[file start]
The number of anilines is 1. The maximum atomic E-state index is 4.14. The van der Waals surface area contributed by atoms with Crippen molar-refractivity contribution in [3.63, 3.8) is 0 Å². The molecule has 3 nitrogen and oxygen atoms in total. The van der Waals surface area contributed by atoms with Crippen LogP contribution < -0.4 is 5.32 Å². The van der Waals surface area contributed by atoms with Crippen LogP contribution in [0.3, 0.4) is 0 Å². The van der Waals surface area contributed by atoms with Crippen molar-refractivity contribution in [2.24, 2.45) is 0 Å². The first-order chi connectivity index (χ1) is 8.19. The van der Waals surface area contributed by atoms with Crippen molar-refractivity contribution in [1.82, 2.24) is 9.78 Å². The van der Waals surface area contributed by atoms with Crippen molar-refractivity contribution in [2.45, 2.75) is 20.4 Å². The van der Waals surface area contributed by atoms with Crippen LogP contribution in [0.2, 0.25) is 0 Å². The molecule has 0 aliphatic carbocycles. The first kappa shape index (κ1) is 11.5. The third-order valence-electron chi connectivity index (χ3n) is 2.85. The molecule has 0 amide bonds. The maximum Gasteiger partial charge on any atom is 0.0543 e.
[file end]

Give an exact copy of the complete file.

The number of anilines is 1. The maximum atomic E-state index is 4.14. The van der Waals surface area contributed by atoms with Crippen molar-refractivity contribution in [3.63, 3.8) is 0 Å². The molecule has 3 nitrogen and oxygen atoms in total. The van der Waals surface area contributed by atoms with Crippen LogP contribution < -0.4 is 5.32 Å². The van der Waals surface area contributed by atoms with Crippen LogP contribution in [0.3, 0.4) is 0 Å². The van der Waals surface area contributed by atoms with Crippen molar-refractivity contribution in [2.24, 2.45) is 0 Å². The first-order chi connectivity index (χ1) is 8.19. The van der Waals surface area contributed by atoms with Crippen molar-refractivity contribution in [1.82, 2.24) is 9.78 Å². The van der Waals surface area contributed by atoms with Crippen molar-refractivity contribution in [2.45, 2.75) is 20.4 Å². The van der Waals surface area contributed by atoms with Crippen LogP contribution in [0.2, 0.25) is 0 Å². The molecule has 0 aliphatic carbocycles. The first kappa shape index (κ1) is 11.5. The third-order valence-electron chi connectivity index (χ3n) is 2.85. The molecule has 0 amide bonds. The maximum Gasteiger partial charge on any atom is 0.0543 e.